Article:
The other thing I would probably do differently would be to cream the butter and sugar together using my stand mixer. I used a hand beater and while it worked fine, it took longer and was not as creamy as when I’ve pulled out the big mixer.

If cranberries aren’t in season, a mess of blueberries or other fruit would probably work just as well.

 

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Pawling Bread Company

by Anne Maxfield on November 13, 2017

Pawling Bread Co LoavesBecoming a bread baker takes a particular kind of craziness.

Especially when you’ve never baked a loaf of bread before.

For Cynthia Kinahan of Pawling Bread Company, it seemed like a natural transition from a pottery course she was taking because “a lot of the moves and principles are quite similar”.

If this was a movie, the first loaf would have been perfect, but this is real life and the first loaf was a disaster.

As were many more.

She decided that she wasn’t going to stop until she had a decent loaf of bread and that became her goal.

Every day she would rush home from work, pull out her recipe and start making bread. Still no great loaves.

The real breakthrough came when she decided to toss the recipe and go by feel. “I think that was the first time I really connected with the craft of making bread”.

Although the first loaves were yeast based, as Cynthia gained confidence, she wanted to start making breads with a sourdough starter.

Accidental Locavore Pawling Bakery Company Spelt BreadHer passion for baking shows in the breads. To start with, they’re beautiful (it’s where her background as a graphic designer comes through). A cruise through her Facebook page on an empty stomach is pure torture (and if you have any idea how good the breads are, that just makes it worse).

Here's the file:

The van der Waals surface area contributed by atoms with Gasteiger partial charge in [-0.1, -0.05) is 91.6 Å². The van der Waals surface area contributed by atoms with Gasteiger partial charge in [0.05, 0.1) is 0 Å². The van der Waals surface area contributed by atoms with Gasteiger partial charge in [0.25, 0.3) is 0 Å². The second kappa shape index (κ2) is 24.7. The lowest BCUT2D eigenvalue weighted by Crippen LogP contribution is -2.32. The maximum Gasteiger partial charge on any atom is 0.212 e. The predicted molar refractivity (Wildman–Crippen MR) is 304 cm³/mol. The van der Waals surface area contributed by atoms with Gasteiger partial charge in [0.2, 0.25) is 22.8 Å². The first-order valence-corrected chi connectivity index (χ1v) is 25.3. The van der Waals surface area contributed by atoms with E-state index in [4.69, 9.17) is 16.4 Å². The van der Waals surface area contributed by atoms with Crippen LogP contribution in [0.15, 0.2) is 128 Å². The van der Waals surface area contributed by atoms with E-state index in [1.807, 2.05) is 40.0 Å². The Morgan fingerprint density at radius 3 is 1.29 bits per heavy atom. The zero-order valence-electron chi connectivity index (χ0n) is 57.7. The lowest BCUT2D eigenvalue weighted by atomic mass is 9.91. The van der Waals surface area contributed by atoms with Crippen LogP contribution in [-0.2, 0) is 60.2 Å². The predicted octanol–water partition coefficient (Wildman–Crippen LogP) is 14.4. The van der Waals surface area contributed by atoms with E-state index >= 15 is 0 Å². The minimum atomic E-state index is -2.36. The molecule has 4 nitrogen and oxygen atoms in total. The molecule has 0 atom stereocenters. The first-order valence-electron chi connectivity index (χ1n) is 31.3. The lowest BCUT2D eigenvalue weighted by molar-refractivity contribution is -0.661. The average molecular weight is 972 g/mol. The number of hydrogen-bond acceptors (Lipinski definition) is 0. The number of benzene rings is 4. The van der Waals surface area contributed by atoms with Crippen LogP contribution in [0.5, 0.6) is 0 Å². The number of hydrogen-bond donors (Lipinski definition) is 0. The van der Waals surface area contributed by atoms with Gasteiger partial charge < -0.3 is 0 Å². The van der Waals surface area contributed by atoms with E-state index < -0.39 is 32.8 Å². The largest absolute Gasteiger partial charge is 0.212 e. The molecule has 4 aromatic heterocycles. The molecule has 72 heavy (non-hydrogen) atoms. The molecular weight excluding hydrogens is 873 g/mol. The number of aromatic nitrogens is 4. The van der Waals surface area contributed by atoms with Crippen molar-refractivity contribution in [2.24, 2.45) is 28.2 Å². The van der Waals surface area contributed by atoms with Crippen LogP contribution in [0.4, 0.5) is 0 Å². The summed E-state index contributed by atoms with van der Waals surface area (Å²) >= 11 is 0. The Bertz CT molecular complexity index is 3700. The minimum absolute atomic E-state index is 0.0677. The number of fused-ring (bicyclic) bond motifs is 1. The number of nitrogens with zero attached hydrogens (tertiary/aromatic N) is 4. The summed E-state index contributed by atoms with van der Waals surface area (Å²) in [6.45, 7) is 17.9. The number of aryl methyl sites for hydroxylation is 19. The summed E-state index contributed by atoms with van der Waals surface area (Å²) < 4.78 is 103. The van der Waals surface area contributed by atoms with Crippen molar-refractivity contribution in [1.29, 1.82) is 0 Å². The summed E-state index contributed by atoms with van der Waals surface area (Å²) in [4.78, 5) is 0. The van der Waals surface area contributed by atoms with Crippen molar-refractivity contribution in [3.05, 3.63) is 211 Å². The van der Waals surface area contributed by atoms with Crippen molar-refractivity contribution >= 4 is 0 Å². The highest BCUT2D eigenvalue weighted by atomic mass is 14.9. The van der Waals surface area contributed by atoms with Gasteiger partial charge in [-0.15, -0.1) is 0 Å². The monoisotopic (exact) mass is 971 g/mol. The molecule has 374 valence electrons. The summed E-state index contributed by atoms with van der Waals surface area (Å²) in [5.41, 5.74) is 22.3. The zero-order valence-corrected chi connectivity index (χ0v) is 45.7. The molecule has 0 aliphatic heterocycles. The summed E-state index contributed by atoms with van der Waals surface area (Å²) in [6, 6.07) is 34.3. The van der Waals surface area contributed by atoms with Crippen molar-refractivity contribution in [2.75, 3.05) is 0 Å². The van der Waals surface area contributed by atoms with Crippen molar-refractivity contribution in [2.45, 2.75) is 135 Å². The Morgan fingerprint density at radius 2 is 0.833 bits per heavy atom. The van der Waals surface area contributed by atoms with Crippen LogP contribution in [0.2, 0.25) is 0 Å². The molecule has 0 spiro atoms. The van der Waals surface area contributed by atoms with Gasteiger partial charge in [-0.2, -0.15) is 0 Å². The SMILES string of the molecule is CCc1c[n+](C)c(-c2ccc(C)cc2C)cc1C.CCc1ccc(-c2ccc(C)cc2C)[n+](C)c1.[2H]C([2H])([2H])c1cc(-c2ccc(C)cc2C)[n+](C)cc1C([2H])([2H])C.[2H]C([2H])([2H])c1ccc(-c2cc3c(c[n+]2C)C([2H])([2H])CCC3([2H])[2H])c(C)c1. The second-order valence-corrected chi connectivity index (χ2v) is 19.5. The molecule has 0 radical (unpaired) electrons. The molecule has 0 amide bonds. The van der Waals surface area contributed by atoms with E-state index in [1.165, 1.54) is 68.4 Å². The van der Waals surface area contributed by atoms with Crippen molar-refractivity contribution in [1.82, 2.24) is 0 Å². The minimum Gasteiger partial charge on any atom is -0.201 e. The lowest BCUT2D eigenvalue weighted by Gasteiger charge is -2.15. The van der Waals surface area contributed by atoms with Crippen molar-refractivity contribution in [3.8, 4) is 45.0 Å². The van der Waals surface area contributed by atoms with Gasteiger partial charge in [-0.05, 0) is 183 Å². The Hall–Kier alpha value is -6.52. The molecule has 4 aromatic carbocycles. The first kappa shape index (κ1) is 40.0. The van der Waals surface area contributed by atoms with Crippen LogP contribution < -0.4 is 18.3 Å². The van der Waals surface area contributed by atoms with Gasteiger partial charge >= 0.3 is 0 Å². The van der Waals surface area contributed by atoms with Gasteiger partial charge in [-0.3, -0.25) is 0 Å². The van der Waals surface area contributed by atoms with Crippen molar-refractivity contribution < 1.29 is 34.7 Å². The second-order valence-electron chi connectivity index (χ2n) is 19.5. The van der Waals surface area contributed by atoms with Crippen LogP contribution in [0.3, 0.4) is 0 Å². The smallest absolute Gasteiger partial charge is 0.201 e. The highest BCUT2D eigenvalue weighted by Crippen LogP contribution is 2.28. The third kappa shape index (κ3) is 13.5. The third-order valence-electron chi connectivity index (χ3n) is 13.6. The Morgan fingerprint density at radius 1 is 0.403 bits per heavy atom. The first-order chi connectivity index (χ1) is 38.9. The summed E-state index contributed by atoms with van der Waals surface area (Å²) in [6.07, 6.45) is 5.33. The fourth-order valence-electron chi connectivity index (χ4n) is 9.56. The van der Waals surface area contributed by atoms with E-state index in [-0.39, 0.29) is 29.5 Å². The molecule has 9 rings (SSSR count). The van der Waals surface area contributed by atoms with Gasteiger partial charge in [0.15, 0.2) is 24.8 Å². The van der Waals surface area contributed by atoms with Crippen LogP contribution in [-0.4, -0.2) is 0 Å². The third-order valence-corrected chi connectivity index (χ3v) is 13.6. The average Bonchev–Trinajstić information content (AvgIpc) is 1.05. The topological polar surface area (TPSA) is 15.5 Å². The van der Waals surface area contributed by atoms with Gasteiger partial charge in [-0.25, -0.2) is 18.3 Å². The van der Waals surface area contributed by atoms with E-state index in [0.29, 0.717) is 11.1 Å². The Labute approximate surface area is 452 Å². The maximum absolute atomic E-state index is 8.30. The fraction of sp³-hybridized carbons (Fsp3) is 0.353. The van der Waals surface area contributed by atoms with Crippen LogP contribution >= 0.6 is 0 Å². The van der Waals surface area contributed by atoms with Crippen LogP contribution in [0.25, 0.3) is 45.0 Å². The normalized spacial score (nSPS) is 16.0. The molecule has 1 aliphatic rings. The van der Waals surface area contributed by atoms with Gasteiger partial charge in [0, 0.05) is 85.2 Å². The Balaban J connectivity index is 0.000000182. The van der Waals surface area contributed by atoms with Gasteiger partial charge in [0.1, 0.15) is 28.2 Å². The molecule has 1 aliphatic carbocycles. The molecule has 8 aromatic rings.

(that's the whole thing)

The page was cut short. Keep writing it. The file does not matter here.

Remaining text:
Cynthia has given me the spelt bread and the country loaf to taste and both were terrific! As I’m lucky enough to be able to access more artisanal breads, my preference seems to be for the more complex breads, in this case the spelt.

Pawling Bread Co Cherry Cranberry BreadShe’s got an extensive variety of breads ranging from classics like her popular country bread, to ones like Earl Grey Apricot (one I’m really looking forward to trying the next time it comes on the menu—hint, hint), Olive Lemon Rosemary and for the holidays a cherry, cranberry walnut loaf.

If you’re lazy, or just hate to get out of bed on a Saturday morning, McKinney & Doyle’s bakery in Pawling carries her Sundried Tomato bread every Friday and Saturday. I’m not sure if they’ll save you a loaf, but it’s probably worth a call.

Accidental Locavore Spelt Bread ToastAnd, yes, the bread is so good that I do think of dragging myself out of bed and driving 35 minutes to Pawling on a Saturday morning. They’re in a pop-up shop at 10 East Main Street (that will someday be their new home) from 9:30-12. This Saturday is the last pop-up before Thanksgiving so be forewarned!

Thanks to Cynthia for the two loaves, I’m looking forward to many more! The top photo and the cranberry bread photos are theirs.